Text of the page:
How do artworks wind up on museum walls? How are objects chosen for display and who makes such decisions? What individuals/groups are highlighted in these exhibitions?
When Indigenous objects are put on display, they often lack the voice of the very communities who produced them. Undergrad student Sydney Collins will explore how museums exhibit and interpret Indigenous material culture, and advocate for a more multidimensional museum that more accurately portrays the diverse experiences shaping our past, present, and future.
For over a year now, Collins has interned at the Kluge-Ruhe Aboriginal Art Collection, and has rigorously worked on digitizing every object in the collection. As the digital photographs amassed on the museum’s private server, she began to consider the potential of these virtual objects.
Her internship inspired her to peruse an Art History Thesis, in which she is investigating how digital art surrogates can more effectively interact with their source communities to ultimately change the relationship between these two parties.
Her research in Quebec museums will allow her to pursue this line of inquiry and further examine to what degree they respond to Clifford’s “contact zone”, promoting “active collaboration and sharing of authority”.
What is the significance of this project?
Haunted by their colonial pasts, museums often avoid the complex and troubled histories that tend to accompany Indigenous objects and instead illustrate a more homogenous, nationalistic identity. Through studying Indigenous exhibitions in Quebec, she hopes to develop ways in which museums can more accurately reflect the plurality of these cultures’ artwork and objects.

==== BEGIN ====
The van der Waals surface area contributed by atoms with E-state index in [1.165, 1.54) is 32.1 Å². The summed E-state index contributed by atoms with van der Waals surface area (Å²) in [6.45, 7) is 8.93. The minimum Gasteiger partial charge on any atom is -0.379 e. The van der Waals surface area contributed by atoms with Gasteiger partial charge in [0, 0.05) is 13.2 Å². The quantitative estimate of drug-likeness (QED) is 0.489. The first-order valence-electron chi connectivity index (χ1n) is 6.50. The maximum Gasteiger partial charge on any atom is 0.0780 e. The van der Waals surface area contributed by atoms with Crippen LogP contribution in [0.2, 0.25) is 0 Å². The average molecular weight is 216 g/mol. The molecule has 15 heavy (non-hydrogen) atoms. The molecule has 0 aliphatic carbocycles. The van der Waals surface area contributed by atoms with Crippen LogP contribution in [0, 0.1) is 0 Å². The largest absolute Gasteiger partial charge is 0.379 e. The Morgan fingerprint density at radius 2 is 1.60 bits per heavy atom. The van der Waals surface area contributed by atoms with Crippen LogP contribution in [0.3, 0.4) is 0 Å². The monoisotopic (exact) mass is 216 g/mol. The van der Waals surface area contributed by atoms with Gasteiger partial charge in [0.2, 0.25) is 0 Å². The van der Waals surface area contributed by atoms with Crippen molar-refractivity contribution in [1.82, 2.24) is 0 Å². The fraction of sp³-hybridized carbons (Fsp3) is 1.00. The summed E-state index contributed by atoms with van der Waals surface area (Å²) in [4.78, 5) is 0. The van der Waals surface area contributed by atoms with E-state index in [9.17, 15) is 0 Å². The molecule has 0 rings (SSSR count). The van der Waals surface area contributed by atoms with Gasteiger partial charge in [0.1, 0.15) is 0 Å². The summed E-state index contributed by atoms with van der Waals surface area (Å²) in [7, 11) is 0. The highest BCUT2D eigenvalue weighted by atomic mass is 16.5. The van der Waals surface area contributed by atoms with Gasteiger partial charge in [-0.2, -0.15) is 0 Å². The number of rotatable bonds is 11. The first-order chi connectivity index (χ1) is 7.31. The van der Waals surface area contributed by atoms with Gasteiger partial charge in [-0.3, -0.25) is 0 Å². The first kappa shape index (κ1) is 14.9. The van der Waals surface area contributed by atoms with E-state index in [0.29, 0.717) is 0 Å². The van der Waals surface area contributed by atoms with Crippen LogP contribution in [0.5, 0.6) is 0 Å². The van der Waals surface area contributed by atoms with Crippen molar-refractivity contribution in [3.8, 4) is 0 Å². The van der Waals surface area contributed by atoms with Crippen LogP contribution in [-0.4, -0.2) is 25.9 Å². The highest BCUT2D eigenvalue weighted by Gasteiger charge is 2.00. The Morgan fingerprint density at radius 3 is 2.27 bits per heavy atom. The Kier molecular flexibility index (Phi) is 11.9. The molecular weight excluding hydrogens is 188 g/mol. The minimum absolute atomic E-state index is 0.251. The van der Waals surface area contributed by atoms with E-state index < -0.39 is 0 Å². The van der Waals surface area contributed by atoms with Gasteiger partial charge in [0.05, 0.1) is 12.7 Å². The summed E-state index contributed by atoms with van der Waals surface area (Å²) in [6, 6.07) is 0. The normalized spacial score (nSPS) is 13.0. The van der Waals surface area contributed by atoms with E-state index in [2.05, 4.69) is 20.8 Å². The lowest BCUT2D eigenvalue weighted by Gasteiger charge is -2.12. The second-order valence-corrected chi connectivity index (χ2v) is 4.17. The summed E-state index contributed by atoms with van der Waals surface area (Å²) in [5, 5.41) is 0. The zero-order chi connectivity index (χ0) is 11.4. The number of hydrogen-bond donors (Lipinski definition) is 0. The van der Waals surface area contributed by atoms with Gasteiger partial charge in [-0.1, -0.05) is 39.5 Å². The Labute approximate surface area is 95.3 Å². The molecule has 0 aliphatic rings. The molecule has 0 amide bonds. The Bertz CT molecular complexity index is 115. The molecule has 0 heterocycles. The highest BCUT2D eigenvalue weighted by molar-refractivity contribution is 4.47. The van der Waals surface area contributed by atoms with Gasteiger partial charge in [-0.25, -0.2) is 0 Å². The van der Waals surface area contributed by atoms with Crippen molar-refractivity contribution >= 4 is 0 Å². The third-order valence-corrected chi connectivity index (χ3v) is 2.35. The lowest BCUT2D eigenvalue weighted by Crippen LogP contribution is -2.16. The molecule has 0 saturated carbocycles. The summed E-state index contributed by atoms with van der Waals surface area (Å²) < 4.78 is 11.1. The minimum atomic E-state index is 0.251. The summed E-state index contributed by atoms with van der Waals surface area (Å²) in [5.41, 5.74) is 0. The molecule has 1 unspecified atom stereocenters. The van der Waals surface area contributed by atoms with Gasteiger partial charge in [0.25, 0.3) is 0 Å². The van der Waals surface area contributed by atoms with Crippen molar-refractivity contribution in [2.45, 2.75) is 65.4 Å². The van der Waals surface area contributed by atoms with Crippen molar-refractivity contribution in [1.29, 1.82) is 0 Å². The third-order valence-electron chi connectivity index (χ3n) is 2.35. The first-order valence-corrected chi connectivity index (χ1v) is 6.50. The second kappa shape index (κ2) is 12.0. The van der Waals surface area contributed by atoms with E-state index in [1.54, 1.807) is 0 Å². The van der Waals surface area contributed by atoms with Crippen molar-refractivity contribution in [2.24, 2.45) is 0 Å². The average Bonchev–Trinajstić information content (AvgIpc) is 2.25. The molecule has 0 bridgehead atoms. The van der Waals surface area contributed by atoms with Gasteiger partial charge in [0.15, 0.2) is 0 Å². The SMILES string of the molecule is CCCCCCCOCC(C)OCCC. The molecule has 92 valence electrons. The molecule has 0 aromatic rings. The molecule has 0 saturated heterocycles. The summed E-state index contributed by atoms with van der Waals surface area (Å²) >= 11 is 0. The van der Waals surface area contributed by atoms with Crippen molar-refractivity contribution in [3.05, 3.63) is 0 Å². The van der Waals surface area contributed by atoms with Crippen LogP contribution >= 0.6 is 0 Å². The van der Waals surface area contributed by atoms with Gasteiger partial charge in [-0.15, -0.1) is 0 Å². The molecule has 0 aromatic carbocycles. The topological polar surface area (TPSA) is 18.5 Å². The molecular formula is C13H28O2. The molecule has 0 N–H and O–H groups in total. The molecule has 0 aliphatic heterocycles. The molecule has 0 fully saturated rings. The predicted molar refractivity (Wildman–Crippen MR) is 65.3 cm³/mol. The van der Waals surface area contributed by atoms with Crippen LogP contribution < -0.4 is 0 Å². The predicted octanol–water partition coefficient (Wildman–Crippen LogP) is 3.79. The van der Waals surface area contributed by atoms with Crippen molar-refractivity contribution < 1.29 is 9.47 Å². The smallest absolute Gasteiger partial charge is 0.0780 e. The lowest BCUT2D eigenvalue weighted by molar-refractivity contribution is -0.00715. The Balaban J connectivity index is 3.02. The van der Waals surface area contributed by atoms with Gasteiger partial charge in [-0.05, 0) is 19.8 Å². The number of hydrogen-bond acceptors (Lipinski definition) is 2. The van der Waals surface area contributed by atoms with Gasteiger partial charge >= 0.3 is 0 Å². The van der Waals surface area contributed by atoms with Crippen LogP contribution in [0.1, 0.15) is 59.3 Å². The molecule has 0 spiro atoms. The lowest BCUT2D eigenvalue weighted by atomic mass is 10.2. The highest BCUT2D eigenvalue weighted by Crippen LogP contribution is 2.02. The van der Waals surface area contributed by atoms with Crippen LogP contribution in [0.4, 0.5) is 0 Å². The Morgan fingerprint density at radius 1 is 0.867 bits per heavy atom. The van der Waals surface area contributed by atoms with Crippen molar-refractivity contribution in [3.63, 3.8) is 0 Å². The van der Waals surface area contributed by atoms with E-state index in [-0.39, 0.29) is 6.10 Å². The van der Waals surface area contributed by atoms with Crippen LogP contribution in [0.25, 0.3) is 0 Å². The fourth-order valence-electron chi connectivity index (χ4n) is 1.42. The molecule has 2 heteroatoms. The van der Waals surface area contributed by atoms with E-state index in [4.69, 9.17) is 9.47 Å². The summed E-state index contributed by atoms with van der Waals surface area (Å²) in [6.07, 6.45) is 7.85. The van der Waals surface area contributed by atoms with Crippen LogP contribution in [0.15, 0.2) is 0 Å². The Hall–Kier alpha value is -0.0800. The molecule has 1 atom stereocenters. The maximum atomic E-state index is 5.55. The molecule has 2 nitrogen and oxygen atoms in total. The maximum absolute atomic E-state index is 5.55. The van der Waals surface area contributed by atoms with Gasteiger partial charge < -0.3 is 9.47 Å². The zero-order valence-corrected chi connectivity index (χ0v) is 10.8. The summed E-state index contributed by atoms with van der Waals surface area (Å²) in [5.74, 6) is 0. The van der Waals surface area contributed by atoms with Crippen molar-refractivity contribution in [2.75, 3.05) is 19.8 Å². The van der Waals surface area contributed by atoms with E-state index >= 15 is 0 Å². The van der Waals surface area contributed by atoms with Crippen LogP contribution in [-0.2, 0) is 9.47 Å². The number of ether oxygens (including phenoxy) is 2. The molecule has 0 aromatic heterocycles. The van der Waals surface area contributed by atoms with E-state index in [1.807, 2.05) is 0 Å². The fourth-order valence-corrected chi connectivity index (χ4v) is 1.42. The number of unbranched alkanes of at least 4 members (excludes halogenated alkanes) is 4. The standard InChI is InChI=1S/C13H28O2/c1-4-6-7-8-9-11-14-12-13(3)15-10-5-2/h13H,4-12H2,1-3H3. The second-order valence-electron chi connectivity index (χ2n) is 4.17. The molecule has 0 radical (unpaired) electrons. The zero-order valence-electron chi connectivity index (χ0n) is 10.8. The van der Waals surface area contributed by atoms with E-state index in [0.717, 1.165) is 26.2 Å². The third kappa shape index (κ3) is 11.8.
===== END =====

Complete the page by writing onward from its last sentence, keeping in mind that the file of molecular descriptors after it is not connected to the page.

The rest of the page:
Reconnecting collections to their Indigenous source communities grants Native people their rightful input in how they want to be represented to the wider public, and extends a lateral set of narratives that may have gone untold otherwise. Creating a museum that fully demonstrates the diverse set of narratives connected to Indigenous objects promotes appreciation for all the unique threads that make up the rich human experience.
What are the goals of the project?
Collins will begin her research on January 3rd, 2016. She will visit seven museums during her stay in Quebec, including: Musée de la civilization, the McCord Museum, and Pointe-a-Calliere. While there, she will study the layout and design of the exhibition spaces. She will investigate if and how Indigenous communities were involved in development of the exhibition.
She is interested in how Indigenous perspectives, or lack thereof, shape the exhibition’s overall message. She will also determine how all of these various components work together to construct diverse histories and identities in a contemporary context. The data collected at each of these museums will further serve as essential comparisons to Indigenous collections here in the U.S.
Collins’ budget outlines the essential costs of traveling and living in Quebec for 14 days. This trip will allow her to study the exhibition spaces inside various museums, as well as talk with the museum professionals behind the displays. Not only will her research enhance her understanding of the processes of developing these exhibitions of Indigenous art, but it will also bolster the scope of her Senior Art History thesis. This trip allows her to expand her exhibition case studies to an international level, which will ultimately produce more comprehensive results on Indigenous museum collections.
The trip is crucial to her research project as the museum and exhibition case studies available to her now are limited by her geographic location. Understanding the value of this trip to her overall research project, she has taken out a student loan to temporarily ease the financial burden. Any funding she receives will go directly towards offsetting the debt that she will have to repay upon graduation.
The campaign’s goal is $2,700.